Letter | Published:

Science and Naval Promotion

Nature volume 68, page 223 (09 July 1903) | Download Citation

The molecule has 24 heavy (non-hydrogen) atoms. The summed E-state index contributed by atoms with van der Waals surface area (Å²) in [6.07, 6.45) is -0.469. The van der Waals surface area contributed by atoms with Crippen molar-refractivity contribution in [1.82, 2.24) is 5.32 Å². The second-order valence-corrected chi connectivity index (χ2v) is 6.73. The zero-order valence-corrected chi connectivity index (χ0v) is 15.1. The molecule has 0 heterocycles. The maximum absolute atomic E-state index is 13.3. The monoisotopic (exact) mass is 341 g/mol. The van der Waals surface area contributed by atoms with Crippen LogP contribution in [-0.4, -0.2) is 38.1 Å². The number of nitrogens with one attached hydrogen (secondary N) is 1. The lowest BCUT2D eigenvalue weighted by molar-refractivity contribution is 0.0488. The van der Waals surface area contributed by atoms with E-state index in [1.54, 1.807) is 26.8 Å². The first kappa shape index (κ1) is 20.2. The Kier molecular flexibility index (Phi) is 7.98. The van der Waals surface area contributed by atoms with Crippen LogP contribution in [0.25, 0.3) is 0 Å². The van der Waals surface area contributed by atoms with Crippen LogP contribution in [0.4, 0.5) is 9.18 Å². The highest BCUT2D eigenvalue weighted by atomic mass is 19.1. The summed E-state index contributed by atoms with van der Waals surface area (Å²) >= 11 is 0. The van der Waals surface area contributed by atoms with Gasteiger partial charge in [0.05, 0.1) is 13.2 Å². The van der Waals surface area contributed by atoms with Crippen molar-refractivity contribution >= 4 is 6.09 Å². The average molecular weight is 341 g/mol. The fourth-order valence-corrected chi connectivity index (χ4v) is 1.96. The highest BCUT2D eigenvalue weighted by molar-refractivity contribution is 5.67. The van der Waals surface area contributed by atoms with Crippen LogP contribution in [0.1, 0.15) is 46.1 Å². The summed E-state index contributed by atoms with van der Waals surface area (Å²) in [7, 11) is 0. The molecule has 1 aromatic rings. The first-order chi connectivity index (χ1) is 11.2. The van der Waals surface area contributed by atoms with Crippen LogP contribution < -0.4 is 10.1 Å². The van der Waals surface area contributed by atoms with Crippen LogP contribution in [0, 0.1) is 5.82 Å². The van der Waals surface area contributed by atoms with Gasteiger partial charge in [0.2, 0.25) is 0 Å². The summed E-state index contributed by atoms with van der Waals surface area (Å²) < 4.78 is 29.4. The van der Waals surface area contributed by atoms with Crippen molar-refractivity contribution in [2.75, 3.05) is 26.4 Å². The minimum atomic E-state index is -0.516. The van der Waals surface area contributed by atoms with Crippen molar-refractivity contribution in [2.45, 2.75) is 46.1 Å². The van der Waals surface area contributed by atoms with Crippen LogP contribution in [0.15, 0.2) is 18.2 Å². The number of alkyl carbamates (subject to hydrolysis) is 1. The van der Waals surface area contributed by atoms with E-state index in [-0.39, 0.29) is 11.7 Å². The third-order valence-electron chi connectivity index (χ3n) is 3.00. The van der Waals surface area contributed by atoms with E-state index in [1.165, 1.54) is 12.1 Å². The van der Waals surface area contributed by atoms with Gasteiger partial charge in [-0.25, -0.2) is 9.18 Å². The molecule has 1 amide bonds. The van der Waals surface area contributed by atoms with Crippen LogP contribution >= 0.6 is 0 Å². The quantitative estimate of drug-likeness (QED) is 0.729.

THE friends of the advancement of science in the Navy can hardly fail to be very pleased with the recognition it has received in the recent promotions to the rank of commander. Of the twenty-seven lieutenants promoted on June 30 last, twenty-one were “specialised officers.” In a batch of promotions such as this there is much to encourage our best officers to direct their attention to the more scientific work of their profession, yet one cannot but remark upon, a feature in the analysis of these promotions, namely, the marked difference in the average times these new commanders remained lieutenants. Thus, three lieutenants (T) averaged 10 years; nine lieutenants (G) averaged 10.5 years; nine lieutenants (N) averaged 12.2 years. This is anything but encouraging to the specialist in navigation, but in view of the immense importance of securing the best men to navigate our fleets and handle them in action, it is much to be hoped that in future lieutenants (N) will not be so heavily weighted on their way to the higher ranks of the service. It is, however, only just to add that the theory and practice of navigation under recent legislation have been placed in a position in the front of scientific education they never occupied before.

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